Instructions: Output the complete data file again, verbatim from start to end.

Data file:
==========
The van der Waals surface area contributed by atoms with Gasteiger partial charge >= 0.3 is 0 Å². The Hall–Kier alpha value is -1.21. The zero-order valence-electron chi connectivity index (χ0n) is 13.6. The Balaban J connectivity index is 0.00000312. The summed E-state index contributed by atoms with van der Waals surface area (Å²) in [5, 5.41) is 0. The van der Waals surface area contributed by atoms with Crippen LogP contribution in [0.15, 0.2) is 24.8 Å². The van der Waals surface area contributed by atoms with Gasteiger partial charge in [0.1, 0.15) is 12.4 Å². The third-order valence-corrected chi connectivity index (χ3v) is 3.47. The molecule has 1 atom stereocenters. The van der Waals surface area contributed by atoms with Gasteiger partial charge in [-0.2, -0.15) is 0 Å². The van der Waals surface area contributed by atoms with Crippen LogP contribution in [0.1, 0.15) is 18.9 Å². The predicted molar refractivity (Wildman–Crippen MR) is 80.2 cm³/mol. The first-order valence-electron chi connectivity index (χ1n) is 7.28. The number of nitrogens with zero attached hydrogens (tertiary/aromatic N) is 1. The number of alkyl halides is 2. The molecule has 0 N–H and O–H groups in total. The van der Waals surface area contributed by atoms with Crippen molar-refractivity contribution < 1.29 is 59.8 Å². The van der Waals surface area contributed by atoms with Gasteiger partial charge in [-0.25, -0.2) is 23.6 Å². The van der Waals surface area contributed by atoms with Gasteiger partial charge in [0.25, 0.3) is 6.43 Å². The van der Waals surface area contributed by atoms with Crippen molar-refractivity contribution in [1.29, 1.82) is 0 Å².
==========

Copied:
The van der Waals surface area contributed by atoms with Gasteiger partial charge >= 0.3 is 0 Å². The Hall–Kier alpha value is -1.21. The zero-order valence-electron chi connectivity index (χ0n) is 13.6. The Balaban J connectivity index is 0.00000312. The summed E-state index contributed by atoms with van der Waals surface area (Å²) in [5, 5.41) is 0. The van der Waals surface area contributed by atoms with Crippen LogP contribution in [0.15, 0.2) is 24.8 Å². The van der Waals surface area contributed by atoms with Gasteiger partial charge in [0.1, 0.15) is 12.4 Å². The third-order valence-corrected chi connectivity index (χ3v) is 3.47. The molecule has 1 atom stereocenters. The van der Waals surface area contributed by atoms with Gasteiger partial charge in [-0.2, -0.15) is 0 Å². The van der Waals surface area contributed by atoms with Crippen LogP contribution in [0.1, 0.15) is 18.9 Å². The predicted molar refractivity (Wildman–Crippen MR) is 80.2 cm³/mol. The first-order valence-electron chi connectivity index (χ1n) is 7.28. The number of nitrogens with zero attached hydrogens (tertiary/aromatic N) is 1. The number of alkyl halides is 2. The molecule has 0 N–H and O–H groups in total. The van der Waals surface area contributed by atoms with Crippen molar-refractivity contribution < 1.29 is 59.8 Å². The van der Waals surface area contributed by atoms with Gasteiger partial charge in [-0.25, -0.2) is 23.6 Å². The van der Waals surface area contributed by atoms with Gasteiger partial charge in [0.25, 0.3) is 6.43 Å². The van der Waals surface area contributed by atoms with Crippen molar-refractivity contribution in [1.29, 1.82) is 0 Å².